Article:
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Sends out questionnaire to those caught up in its mass litigation campaign asking them to submit their PCs to a forensic examination, as well as confirming details about their Internet connection, even though they may be innocent.ACS Law, the infamous UK-based law firm that “specializes in assisting intellectual property rights holders exploit and enforce their rights globally,” but better known for its recent mass litigation campaign targeting illegal file-sharers, is now asking those that refute its piracy claims to complete a questionnaire and submitting their PCs to forensic examination.The letters ask alleged file-sharers to confirm that they are the owner of the Internet connection, state whether their wireless connection is secured or unsecured, if they share it with anybody else, and whether or not they are using file-sharing software and why. Asking them to answer the latter question without legal counsel alone should be a cause for concern.ACS Law also asks they are willing for their computers to undergo forensic analysis.According to Which?, the largest consumer body in the UK, the letters are the latest round of “bullying tactics” being used by ACS Law.“I think it is outrageous that ACS Law is asking consumers to provide evidence to support the claims that ACS Law is making on their clients’ behalf, especially since many of the recipients may not have legal representation,” says Deborah Prince, Which?’s head of legal affairs. “I think its tactics are really underhand here. ACS Law should have all the evidence it needs before making these allegations. If it doesn’t, then it shouldn’t be asking unrepresented consumers to provide that evidence!”Prince suggests that anyone who receives one of these questionnaires should write to ACS Law restating their innocence, providing such evidence as they can to prove it wasn’t them.They should also explain that they are not willing to complete the questionnaire because it could be used to prove their clients’ claim of illegal file-sharing rather than their innocence. The accused are always innocent until proven guilty, not the other way around.“We feel that the questionnaire is intimidatory, oppressive and bullying, and there’s no legal obligation for anyone to fill out this questionnaire,” adds Michael Coyle, a UK attorney from Lawdit Solicitors, the Southampton-based legal firm specializing in intellectual property, internet and corporate law.He added that it was best to simply ignore their warning letters, that to date none of his clients that have been accused by ACS Law have had a claim filed against them.“Over the last two years, I’ve spoken to over a thousand people who have been accused of illegal file sharing, and we have about 200 people who have been similarly accused on our books,” he said. “ACS Law has never issued a claim against any of them.”ACS Law first announced its plans to target some 15,000 alleged illegal file-sharers across the UK last December as part of a “revolutionary business model that “generates revenue for rights holders and effectively decreases copyright infringement in a measurable and sustainable way” unlike what it says are “costly and ineffective” anti-piracy measures used by other companies.After careful review it later decided to drop a number of those cases, limiting their lawsuits only to those it deemed “viable” or “beneficial to its clients,” but a few weeks later Which? pointed out that so far at least 150 people claimed to have been wrongly accused, with even more choosing to come forward after hearing they’re not alone.As usual, the truth is of little consequence. The only thing ACS Law seems to care about it getting people to settle with minimal effort. These new questionnaires only help to further that goal.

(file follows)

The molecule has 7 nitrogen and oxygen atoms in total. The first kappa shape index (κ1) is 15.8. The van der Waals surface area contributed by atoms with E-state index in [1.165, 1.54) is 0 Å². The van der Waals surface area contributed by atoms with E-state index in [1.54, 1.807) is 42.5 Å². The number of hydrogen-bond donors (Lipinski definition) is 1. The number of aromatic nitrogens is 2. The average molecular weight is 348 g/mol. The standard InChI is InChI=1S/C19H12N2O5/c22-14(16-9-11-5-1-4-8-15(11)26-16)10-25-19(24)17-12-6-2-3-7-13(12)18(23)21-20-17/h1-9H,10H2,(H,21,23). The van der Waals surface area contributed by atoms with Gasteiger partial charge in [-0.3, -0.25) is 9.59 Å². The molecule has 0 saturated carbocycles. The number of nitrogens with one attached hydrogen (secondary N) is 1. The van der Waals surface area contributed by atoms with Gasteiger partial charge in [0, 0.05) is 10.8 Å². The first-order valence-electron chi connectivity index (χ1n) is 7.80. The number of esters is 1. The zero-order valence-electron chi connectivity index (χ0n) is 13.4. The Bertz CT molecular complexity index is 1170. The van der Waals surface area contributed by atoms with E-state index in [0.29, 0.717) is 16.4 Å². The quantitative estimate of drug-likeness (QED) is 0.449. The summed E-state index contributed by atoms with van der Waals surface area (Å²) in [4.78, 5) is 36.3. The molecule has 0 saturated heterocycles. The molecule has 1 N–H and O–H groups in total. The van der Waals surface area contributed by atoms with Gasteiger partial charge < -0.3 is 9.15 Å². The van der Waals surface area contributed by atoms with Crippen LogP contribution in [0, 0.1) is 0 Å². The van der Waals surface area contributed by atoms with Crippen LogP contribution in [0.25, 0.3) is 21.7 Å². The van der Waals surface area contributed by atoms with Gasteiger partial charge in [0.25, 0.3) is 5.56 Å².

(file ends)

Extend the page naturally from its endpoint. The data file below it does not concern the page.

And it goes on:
I think it is outrageous that ACS Law is asking consumers to provide evidence to support the claims that ACS Law is making on their clients' behalf, especially since many of the recipients may not have legal representation. I think its tactics are really underhand here. ACS Law should have all the evidence it needs before making these allegations. If it doesn't, then it shouldn't be asking unrepresented consumers to provide that evidence!